How Soccer Explains the World (2005) by Franklin Foer is a book about how people relate to soccer in different parts of the world and how this reflects on them. The book contains fairly little about the actual game of soccer. It’s a light read in the American essay style of Thomas Friedman. You can imagine the pitch Foer made for the book that coupled soccer, a sport many middle class Americans like with travel, another subject many Americans like. It’s a clever combination.
Foer travels around the world to look how people support soccer and what they us it for. Foer goes to Belgrade to look at the Red Star fans who formed a core of the Serb armies that were used in the wars that broke up Yugoslavia. He goes to a Celtic vs Rangers game to look at Catholic Protestant quarrel. Foer looks at the Jewish teams of central Europe of the first part of C20. He also travels to look at how corruption has wrecked the Brazillian league. Black soccer plays playing in Ukraine are given time as is a view of the new Oligarchs and their soccer. He also writes about FC Barca and soccer’s role in Iran. He finishes by looking at soccer in America and the peculiar relationship Americans have with the game.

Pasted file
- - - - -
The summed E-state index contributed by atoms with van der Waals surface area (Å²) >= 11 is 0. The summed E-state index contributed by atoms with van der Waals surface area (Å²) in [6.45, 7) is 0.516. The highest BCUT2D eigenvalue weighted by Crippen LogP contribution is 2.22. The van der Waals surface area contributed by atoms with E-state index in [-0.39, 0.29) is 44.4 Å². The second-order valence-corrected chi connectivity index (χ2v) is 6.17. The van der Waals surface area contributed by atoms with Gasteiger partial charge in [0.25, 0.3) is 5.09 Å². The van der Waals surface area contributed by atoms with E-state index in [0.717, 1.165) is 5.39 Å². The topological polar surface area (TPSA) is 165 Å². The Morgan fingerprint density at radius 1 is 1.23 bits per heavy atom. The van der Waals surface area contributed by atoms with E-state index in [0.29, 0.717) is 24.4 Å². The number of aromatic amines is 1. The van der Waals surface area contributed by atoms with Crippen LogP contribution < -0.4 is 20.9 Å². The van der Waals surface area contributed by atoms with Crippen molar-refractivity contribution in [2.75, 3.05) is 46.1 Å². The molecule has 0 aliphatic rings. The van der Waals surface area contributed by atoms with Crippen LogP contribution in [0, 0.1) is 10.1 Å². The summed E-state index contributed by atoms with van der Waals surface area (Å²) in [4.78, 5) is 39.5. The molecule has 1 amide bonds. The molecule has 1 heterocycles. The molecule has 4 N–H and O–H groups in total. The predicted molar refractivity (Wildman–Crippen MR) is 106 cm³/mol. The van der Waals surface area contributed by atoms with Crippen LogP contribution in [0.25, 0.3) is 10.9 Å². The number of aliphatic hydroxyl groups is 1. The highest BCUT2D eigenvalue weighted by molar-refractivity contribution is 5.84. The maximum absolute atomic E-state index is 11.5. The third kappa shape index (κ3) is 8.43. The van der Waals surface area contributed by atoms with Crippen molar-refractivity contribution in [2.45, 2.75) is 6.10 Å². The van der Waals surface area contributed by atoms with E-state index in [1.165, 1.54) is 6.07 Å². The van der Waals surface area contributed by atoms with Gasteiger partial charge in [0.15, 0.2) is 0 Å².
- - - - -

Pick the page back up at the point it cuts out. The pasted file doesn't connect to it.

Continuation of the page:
It’s not a bad book and has quite a few interesting anecdotes but it isn’t particularly riveting. It shows as much about Americans as it does about many of the subjects of the book. The remarkable lack of content about actual soccer is, in itself, revealing. The book really is a collection of essays, there is no narrative and little historical view of how soccer has grown.